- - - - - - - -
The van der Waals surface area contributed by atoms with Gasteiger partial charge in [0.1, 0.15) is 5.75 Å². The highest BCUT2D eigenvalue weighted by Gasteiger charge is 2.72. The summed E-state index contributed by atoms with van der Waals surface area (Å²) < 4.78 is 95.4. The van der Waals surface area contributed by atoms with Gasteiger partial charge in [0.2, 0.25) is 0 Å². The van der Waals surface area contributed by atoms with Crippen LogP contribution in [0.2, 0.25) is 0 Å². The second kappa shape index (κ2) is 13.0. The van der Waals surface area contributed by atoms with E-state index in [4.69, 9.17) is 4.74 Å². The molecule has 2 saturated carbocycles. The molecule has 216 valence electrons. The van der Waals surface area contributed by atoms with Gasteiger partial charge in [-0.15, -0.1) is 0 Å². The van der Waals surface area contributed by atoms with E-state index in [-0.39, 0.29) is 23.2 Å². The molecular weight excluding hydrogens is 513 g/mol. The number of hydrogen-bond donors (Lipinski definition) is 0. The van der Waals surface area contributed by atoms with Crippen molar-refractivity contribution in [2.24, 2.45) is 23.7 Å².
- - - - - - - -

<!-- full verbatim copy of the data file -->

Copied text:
The van der Waals surface area contributed by atoms with Gasteiger partial charge in [0.1, 0.15) is 5.75 Å². The highest BCUT2D eigenvalue weighted by Gasteiger charge is 2.72. The summed E-state index contributed by atoms with van der Waals surface area (Å²) < 4.78 is 95.4. The van der Waals surface area contributed by atoms with Gasteiger partial charge in [0.2, 0.25) is 0 Å². The van der Waals surface area contributed by atoms with Crippen LogP contribution in [0.2, 0.25) is 0 Å². The second kappa shape index (κ2) is 13.0. The van der Waals surface area contributed by atoms with E-state index in [4.69, 9.17) is 4.74 Å². The molecule has 2 saturated carbocycles. The molecule has 216 valence electrons. The van der Waals surface area contributed by atoms with Gasteiger partial charge in [-0.15, -0.1) is 0 Å². The van der Waals surface area contributed by atoms with E-state index in [-0.39, 0.29) is 23.2 Å². The molecular weight excluding hydrogens is 513 g/mol. The number of hydrogen-bond donors (Lipinski definition) is 0. The van der Waals surface area contributed by atoms with Crippen molar-refractivity contribution in [2.24, 2.45) is 23.7 Å².